Modern Romance: The Importance of Being Text

Modern Romance

“I think Tinder is a great thing,” says Helen Fisher, an anthropologist who studies dating. “All Tinder is doing is giving you someone to look at that’s in the neighborhood. Then you let the human brain with his brilliant little algorithm tick, tick, tick off what you’re looking for.”

Aziz Ansari’s “Modern Romance” investigates many things but foremost and also the most entertaining is his study of pre-romantic texts. He finds sadly many, even though both parties were initially interested, fell into the graveyard of unrealized dates. The main reasons for their demise are the following:

1. The busy game: while you have to play the busy game, sometimes the game spins out of control and one member or both can no longer tell if the unavailability is due to interest or lack of interest or both parties just give up due to exhaustion… (if our schedules were not meant to be how could we be)

2. Word choice: to an almost frightening degree, word choice plays a crucial role in continuing the conversation… a badly chosen word giving off the wrong subtext can take you out of the game

3. Unable to ask the girl out: many texts just circle around nothingness… like Aziz’s example of how one guy just couldn’t ask the girl out so they kept texting about the best laundry detergent

From my own life here is a pun that got away involving donuts and the subtext of “foodie:”

Meet my New Years Berliners: Eggnog and Champagne

January 1st, 2016 on Tinder

Genao: What are up to this afternoon?

Me: I haven’t decided yet, what are you doing?

Genao: Cooking, you’re welcome to come over.

Me: Are you a foodie? (subtext: buying time and keeping things kosher)

Genao: I don’t like that word but I love food. I watch Chef’s Table on Netflix. (subtext: I don’t like you but I love sex)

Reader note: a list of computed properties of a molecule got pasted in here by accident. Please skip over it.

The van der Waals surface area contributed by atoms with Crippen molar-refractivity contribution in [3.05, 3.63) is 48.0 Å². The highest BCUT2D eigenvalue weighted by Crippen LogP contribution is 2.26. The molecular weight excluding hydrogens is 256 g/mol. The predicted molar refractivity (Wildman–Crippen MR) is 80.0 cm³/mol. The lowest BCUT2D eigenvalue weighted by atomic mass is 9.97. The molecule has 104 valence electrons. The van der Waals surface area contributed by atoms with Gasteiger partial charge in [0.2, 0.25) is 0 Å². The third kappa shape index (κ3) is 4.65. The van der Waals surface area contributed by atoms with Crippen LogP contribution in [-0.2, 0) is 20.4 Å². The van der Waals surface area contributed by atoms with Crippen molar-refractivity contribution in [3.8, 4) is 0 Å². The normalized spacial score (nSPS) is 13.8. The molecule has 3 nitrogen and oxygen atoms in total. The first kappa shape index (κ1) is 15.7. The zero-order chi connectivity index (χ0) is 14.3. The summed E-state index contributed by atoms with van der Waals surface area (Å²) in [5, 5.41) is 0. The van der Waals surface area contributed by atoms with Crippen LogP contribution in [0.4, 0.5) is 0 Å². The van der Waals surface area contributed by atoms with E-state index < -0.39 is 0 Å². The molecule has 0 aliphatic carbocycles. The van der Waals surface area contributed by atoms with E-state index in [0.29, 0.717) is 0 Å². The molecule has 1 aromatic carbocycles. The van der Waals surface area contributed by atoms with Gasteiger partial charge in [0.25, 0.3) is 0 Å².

Me: Food enthusiast, food lover, food snob (subtext: being annoying and thinking Netflix is available in Berlin?)

Genao: I don’t believe in putting great expectations on food. (subtext: sex doesn’t always have to mean something)

Me: So you would buy grocery store pesto? (subtext: how much can you deviate from the best?… as I know he is from Genao, where they invented pesto genovese)

Genao: I’m not a snob against people who buy grocery store pesto. I would try everything just the once to see how it tastes. (subtext: You’re not really my type but I like to try everything once)

Me: What are you planning to cook? (subtext: no comment to your comment and changing subject)

Genao: I think I’ll make Cotechino.

Me: What is that? (subtext: that sounds Chinese)

Genao (with image of Cotechino): It looks disgusting but its delicious. Its a traditional Italian New Years dish. (subtext: I’m losing my patience)

Me: Did you have any Berliners last night? (subtext: shocked at how awful the image looked and speaking of New Years foods… Berliners are traditional New Years Eve donuts in Berlin)

Genao: What do you mean by that? (subtext: are you insulting and making fun of me?)

Me: (realizing I made a hurtful pun unknowingly) I mean the traditional New Years Eve donuts, I had two last night. (subtext: wow the explanation sounds even worse)

How does this story end? Although I contemplated how I could eat the Cotechino and run, the exchange ended up in the graveyard of unrealized dates. R.I.P.

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